Smarter software for a cleaner Asia

Smarter software for a cleaner Asia

The use of renewable energy is rapidly increasing worldwide - every year since 2011, more than 100 gigawatts (GW), or the total generation capacity of Brazil, is being added to the worlds energy mix. In 2013, clean energy accounted for 22 percent of global electricity generation, according to the International Renewable Energy Agency (IRENA).

While this spells good news for those who advocate the shifting of the global energy system away from fossil fuels to mitigate climate change, it poses a major challenge to electrical grid operators, who must maintain a stable grid even as they bring in more intermittent sources of energy such as wind and solar.

This is where the power of software technology comes in, says Patrick Plas, senior vice president of grid power electronics and automation at French energy solutions giant Alstom Grid.

Software can help the power sector meet many challenges, Plas tells Singapore Business News in a recent interview. Not only can it help keep grids stable even as more renewable sources are introduced, it can also allow operators to run their grids in a more energy- and cost-efficient way.

Renewable energy sources such as wind and solar produce power only under certain atmospheric conditions, and this intermittency introduces instability into the grid, explains Plas, who joined Alstom Grid in 2012 after a career in the telecommunications sector.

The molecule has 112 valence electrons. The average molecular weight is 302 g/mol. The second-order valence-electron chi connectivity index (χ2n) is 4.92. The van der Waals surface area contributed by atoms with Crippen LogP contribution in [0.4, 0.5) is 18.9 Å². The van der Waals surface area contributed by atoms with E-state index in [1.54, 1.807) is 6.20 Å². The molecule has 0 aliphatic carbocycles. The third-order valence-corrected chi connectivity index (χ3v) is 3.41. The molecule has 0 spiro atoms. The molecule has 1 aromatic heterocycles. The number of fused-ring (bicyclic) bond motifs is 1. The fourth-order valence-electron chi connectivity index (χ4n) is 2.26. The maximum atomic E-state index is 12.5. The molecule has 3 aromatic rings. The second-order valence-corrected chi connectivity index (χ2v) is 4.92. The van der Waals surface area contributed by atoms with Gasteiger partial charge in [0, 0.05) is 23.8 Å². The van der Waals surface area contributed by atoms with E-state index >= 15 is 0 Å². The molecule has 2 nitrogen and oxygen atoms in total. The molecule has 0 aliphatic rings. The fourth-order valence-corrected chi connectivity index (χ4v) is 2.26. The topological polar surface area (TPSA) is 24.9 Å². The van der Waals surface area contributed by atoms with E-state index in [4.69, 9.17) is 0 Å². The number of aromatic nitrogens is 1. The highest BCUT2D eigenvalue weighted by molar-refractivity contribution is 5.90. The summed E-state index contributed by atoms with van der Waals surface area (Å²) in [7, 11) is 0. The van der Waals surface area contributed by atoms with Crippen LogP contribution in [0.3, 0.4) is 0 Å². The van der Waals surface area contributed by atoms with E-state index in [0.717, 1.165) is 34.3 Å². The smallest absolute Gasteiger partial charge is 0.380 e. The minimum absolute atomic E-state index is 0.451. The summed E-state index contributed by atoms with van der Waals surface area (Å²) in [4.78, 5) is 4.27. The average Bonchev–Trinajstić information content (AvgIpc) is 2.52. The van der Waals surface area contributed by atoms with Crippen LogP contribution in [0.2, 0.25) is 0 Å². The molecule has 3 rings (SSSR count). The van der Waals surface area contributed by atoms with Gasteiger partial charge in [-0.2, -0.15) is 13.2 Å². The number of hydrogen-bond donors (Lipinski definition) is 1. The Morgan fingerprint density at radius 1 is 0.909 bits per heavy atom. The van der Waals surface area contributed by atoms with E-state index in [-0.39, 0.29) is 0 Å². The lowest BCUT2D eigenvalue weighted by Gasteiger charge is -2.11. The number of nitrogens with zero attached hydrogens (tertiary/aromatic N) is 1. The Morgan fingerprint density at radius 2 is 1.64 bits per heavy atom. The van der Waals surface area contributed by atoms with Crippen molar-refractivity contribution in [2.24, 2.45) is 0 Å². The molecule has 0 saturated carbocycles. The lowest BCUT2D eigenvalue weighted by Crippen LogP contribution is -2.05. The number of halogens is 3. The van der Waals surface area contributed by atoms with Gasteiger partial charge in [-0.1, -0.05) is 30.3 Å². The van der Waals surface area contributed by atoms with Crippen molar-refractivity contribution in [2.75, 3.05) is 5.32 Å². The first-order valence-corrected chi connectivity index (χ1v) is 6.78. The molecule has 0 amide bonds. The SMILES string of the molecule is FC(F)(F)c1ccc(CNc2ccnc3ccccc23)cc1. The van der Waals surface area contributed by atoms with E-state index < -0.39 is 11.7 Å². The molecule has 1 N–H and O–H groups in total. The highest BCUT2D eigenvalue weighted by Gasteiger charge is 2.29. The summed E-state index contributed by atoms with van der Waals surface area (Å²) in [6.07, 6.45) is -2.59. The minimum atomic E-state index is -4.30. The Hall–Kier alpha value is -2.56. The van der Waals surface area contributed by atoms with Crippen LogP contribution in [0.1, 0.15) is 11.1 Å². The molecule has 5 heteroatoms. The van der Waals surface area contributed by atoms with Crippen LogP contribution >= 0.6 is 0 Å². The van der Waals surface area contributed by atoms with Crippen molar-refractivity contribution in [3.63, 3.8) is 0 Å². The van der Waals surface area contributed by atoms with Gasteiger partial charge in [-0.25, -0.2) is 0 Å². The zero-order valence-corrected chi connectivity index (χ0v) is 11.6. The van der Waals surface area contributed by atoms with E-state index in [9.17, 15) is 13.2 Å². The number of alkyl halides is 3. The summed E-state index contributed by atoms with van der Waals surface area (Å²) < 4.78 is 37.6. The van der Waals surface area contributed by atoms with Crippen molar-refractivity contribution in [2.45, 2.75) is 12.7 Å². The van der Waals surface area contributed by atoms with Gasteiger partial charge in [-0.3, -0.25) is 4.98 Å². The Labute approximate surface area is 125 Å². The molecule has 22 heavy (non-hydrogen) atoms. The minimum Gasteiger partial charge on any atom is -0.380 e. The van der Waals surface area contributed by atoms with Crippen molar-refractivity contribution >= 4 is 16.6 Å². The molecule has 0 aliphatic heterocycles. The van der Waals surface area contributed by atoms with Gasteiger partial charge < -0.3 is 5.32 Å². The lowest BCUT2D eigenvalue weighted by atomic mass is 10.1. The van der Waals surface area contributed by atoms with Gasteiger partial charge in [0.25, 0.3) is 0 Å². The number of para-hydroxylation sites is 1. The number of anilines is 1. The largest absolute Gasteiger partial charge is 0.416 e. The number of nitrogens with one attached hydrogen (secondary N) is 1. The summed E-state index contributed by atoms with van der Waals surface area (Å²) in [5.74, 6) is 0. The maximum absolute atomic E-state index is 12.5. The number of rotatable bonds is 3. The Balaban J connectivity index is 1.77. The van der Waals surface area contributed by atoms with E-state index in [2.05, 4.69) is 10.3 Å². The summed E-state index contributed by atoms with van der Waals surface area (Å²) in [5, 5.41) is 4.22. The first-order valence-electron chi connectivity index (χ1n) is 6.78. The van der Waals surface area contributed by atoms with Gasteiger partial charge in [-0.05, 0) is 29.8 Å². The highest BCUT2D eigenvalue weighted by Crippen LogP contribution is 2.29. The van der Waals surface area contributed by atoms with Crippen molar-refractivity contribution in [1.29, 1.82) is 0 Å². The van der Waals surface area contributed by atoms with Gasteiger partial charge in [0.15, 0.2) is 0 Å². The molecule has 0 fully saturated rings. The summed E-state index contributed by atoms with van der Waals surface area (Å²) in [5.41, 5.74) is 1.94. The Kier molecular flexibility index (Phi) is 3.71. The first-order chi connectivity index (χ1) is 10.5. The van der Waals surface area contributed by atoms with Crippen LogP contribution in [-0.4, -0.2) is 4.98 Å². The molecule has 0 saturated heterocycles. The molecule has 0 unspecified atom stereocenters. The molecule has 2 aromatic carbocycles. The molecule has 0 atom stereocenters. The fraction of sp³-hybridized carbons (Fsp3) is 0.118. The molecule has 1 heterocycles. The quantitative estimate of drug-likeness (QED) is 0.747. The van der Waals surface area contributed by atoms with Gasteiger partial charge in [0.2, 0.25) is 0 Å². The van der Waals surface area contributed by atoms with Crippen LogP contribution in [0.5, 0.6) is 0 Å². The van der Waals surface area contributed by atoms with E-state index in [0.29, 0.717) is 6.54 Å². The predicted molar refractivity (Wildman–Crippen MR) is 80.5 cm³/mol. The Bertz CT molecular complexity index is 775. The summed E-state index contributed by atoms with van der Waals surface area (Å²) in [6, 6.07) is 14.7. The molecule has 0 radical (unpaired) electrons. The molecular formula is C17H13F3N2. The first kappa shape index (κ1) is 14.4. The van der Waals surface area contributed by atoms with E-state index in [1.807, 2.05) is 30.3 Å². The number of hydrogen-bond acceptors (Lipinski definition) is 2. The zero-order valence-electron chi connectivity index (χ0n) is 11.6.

Headquartered in Paris, Alstom Grid is part of energy giant Alstom, which develops power and infrastructure solutions worldwide. Among the top three companies in the electrical transmission sector, Alstom Grid has an annual sales turnover of 3.8 billion euros, and operates in almost 90 sites worldwide.

Among the companys ideas for smarter, cleaner grids is smart grid software, made up of a network of sensors which monitor electricity flows within the grid, analyse them and execute decisions to optimise the grids operations.

This software is required to help manage the complexity of integrating various energy sources into the grid, says Plas. It can also make electrical networks more intelligent by carrying out demand response and support microgrids.

Demand response is a process by which electricity consumers are paid to reduce their consumption temporarily in exchange for payment, while microgrids are mini versions of centralised grids which can operate independently on renewable sources and connect to the main grid if needed.

A demand response program can manage spikes in energy use by getting some users on the grid to temporarily reduce energy consumption, freeing up power for heavier users. This could involve a commercial building raising its air conditioning temperature by one or two degrees Celsius for a short while - a method of meeting electricity demand without additional power generation.

Or, if a microgrid is generating more energy from renewable sources than it is using, excess energy can be stored in batteries for later use, says Plas.

All these processes involve rapid data analysis and quick decisions on where and how electricity should flow, which is what smart grid software does.

Plas adds that software can also analyse data for grid operators and provide a much clearer picture of the grids power output in relation to its capacity.

Source: Eco Business

Smart Grid Bulletin March 2019

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